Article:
Currently, he has a contract at $6.25M for 2010, and almost without a doubt, hitting arbitration will net him at least $10M (the amount K-Rod was awarded for LOSING arbitration) if not more, a hefty price tag. This Boston team is with flaw and it has a chance to take a very slight step down from Papelbon to Daniel Bard. Dealing for a shortstop or utility infielder will greatly increase their depth. Moreover, the

extra money will help them go after lucrative free agent, Matt Holliday.

The move to Daniel Bard will not be a great fall, either. Someone who can clearly bring the gas, Bard still needs time to develop, but this solution provides them with an acceptable (even good comparatively) solution while opening more possibilities to fill holes elsewhere with more money. Bard is also younger, further from arbitration and in my opinion, more talented, though less refined, than Papelbon.

3. Matt Cain needs to be shopped.

No one was happier finally to see Cain succeed, especially after all the possible trades and unlucky years. However, I still believe he is incredibly overrated. While his ERA showed great improvement, his FIP of 3.89 stayed around last year’s 3.91 and told a different story. His low ERA was due to luck and an almost ridiculous .260 BABIP, almost 40 points lower than ’08. No player screams, regression more than Matty.

With that being said, his trade value may never be higher. His peripheral numbers look awesome and his stuff is still as good as before (he held constant with his fastball velocity from last year and through this year). In recent winters, Matt Cain has been linked to names like Alex Rios, bust, formerly of Toronto and Prince Fielder, jerk, currently of Milwaukee. Both players weren’t good enough returns for GM Brian Sabean, and perhaps, thankfully, he held back on the trigger. Yet, the Giants need to see what kind of market will develop for this young bulldog of a pitcher. Undoubtedly, there are potential middle-of-the-order musclemen that can be had for a relatively reasonable price in Matt Cain. On the other hand, they could take the Dan Haren approach and completely pick apart another team’s minor league system. This has proven workable with returns such as Adam Jones and Carlos Gonzalez being the most clear-cut examples.

No big bat to provide 30 home runs and 120 RBI exists this year or for the next few years. They passed on both Alfonso Soriano and Vladimir Guerrero in recent years, two good decisions in hindsight. Adding Aaron Rowand really did not result in the punch they want. The in-house solutions are not what the Giants need. Buster Posey only provides OBP and a solid five spot in the order. Angel Villalona is spending his time in jail for suspected murder while guys like Nick Noonan and Brandon Crawford have taken steps back. The trade market is the only legit way the Giants will be able to bring a bat in to solve their offensive woes.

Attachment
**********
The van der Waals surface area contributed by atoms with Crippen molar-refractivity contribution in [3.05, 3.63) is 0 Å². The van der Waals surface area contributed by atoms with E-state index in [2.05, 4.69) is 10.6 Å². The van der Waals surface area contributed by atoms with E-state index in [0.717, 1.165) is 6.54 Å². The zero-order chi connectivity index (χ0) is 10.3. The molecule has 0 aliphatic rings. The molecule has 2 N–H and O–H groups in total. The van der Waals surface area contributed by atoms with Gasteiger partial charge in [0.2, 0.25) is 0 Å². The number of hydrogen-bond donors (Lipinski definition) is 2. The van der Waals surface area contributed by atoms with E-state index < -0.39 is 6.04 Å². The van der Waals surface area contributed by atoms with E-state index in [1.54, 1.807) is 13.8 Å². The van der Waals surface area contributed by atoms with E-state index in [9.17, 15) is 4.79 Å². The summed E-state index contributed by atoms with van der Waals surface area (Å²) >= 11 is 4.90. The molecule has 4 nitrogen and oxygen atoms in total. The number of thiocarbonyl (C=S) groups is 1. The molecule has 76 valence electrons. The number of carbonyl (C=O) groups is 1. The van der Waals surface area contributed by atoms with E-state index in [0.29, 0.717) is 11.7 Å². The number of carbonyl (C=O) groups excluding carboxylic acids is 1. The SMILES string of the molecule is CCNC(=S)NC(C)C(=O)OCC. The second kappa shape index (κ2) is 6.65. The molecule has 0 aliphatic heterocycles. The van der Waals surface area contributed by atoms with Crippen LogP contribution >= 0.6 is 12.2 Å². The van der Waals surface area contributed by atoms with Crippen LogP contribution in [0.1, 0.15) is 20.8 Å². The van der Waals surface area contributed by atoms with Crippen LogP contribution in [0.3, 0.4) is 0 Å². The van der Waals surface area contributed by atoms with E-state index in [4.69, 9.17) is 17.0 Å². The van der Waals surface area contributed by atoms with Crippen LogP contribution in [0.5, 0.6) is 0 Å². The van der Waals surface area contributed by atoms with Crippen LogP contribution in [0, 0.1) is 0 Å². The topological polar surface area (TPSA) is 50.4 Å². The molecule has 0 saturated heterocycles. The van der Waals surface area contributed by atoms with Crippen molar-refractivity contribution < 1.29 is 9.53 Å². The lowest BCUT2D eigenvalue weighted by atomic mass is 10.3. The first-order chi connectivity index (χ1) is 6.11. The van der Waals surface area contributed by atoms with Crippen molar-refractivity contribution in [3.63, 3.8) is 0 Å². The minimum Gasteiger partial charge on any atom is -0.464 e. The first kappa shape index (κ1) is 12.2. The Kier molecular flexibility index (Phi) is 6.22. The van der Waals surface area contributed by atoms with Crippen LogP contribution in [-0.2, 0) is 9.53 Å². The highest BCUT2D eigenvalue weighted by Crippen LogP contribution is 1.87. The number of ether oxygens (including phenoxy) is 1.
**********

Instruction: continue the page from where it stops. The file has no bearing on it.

There is no exact solution to this one as there are to Papelbon and Reyes. Both cases there are salary dumps to fill holes, but in this case, the Giants may give up too much. After having dropped Tim Alderson in their farm system for over-the-hill Freddy Sanchez and bringing in Ryan Garko for Scott Barnes, much of the minor league pitching depth that was so highly vaunted is now gone. What remains is uber-prospect Madison Bumgarner, who may have disappointed some fans this year. Lincecum and Cain do provide the most deadly one-two combination in the National League, with maybe only Cole Hamels and Cliff Lee giving them a run for their money. (In a late September series, the Phillies won a series 2-1 on the back of 2-1 and 1-0 wins.) Dropping half of this tandem may prove harmful to the future of this franchise, but if Brad Penny is resigned reasonably and Barry Zito continues moving his contract from God-awful to awful to not-so-awful, the Giants may have some wiggle room here.

This year proved two things for the San Francisco Giants. Their pitching is quite possibly the best in the Major Leagues, with a very dangerous short series rotation, and that their hitting is quite possibly the worst in the Major Leagues, less dangerous than AARP softball league teams. This needs to be solved.